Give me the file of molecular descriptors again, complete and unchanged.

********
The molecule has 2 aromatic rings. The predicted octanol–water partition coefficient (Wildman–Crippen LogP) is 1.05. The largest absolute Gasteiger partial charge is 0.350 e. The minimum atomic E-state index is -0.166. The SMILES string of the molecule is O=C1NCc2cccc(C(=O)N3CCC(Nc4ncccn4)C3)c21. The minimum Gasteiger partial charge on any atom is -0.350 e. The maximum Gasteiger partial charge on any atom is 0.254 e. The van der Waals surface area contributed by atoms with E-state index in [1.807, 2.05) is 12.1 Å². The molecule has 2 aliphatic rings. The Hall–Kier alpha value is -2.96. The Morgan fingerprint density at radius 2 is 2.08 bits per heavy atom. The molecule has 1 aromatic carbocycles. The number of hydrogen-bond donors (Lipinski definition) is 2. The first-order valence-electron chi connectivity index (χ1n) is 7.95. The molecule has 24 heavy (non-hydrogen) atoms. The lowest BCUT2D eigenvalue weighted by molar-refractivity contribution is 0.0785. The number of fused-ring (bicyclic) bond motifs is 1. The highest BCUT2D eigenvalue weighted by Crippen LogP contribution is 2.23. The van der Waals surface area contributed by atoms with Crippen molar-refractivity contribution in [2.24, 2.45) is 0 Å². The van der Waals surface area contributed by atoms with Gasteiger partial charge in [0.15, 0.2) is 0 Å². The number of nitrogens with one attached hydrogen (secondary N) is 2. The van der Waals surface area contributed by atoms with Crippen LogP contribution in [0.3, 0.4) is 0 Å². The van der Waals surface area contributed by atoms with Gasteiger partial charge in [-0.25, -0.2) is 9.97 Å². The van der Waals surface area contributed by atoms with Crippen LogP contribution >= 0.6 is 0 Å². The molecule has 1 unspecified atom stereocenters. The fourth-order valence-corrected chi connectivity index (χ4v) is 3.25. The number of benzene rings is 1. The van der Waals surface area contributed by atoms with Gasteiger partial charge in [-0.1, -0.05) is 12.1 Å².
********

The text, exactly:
The molecule has 2 aromatic rings. The predicted octanol–water partition coefficient (Wildman–Crippen LogP) is 1.05. The largest absolute Gasteiger partial charge is 0.350 e. The minimum atomic E-state index is -0.166. The SMILES string of the molecule is O=C1NCc2cccc(C(=O)N3CCC(Nc4ncccn4)C3)c21. The minimum Gasteiger partial charge on any atom is -0.350 e. The maximum Gasteiger partial charge on any atom is 0.254 e. The van der Waals surface area contributed by atoms with E-state index in [1.807, 2.05) is 12.1 Å². The molecule has 2 aliphatic rings. The Hall–Kier alpha value is -2.96. The Morgan fingerprint density at radius 2 is 2.08 bits per heavy atom. The molecule has 1 aromatic carbocycles. The number of hydrogen-bond donors (Lipinski definition) is 2. The first-order valence-electron chi connectivity index (χ1n) is 7.95. The molecule has 24 heavy (non-hydrogen) atoms. The lowest BCUT2D eigenvalue weighted by molar-refractivity contribution is 0.0785. The number of fused-ring (bicyclic) bond motifs is 1. The highest BCUT2D eigenvalue weighted by Crippen LogP contribution is 2.23. The van der Waals surface area contributed by atoms with Crippen molar-refractivity contribution in [2.24, 2.45) is 0 Å². The van der Waals surface area contributed by atoms with Gasteiger partial charge in [0.15, 0.2) is 0 Å². The number of nitrogens with one attached hydrogen (secondary N) is 2. The van der Waals surface area contributed by atoms with Crippen LogP contribution in [0.3, 0.4) is 0 Å². The van der Waals surface area contributed by atoms with Gasteiger partial charge in [-0.25, -0.2) is 9.97 Å². The van der Waals surface area contributed by atoms with Crippen LogP contribution >= 0.6 is 0 Å². The molecule has 1 unspecified atom stereocenters. The fourth-order valence-corrected chi connectivity index (χ4v) is 3.25. The number of benzene rings is 1. The van der Waals surface area contributed by atoms with Gasteiger partial charge in [-0.1, -0.05) is 12.1 Å².